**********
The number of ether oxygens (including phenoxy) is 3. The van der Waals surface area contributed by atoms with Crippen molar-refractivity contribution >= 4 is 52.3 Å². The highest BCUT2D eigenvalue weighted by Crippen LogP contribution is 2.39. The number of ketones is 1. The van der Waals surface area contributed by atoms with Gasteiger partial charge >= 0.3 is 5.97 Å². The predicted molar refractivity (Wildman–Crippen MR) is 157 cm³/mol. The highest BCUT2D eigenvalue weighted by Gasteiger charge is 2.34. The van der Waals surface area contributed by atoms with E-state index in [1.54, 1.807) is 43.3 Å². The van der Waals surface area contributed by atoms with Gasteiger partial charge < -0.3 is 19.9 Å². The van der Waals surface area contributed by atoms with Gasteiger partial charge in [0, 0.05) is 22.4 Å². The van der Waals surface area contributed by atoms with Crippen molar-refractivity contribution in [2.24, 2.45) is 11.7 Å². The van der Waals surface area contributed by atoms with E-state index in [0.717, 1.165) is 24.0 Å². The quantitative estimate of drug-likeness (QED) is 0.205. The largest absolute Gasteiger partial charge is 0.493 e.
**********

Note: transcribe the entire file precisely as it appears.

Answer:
The number of ether oxygens (including phenoxy) is 3. The van der Waals surface area contributed by atoms with Crippen molar-refractivity contribution >= 4 is 52.3 Å². The highest BCUT2D eigenvalue weighted by Crippen LogP contribution is 2.39. The number of ketones is 1. The van der Waals surface area contributed by atoms with Gasteiger partial charge >= 0.3 is 5.97 Å². The predicted molar refractivity (Wildman–Crippen MR) is 157 cm³/mol. The highest BCUT2D eigenvalue weighted by Gasteiger charge is 2.34. The van der Waals surface area contributed by atoms with E-state index in [1.54, 1.807) is 43.3 Å². The van der Waals surface area contributed by atoms with Gasteiger partial charge < -0.3 is 19.9 Å². The van der Waals surface area contributed by atoms with Gasteiger partial charge in [0, 0.05) is 22.4 Å². The van der Waals surface area contributed by atoms with Crippen molar-refractivity contribution in [2.24, 2.45) is 11.7 Å². The van der Waals surface area contributed by atoms with E-state index in [0.717, 1.165) is 24.0 Å². The quantitative estimate of drug-likeness (QED) is 0.205. The largest absolute Gasteiger partial charge is 0.493 e.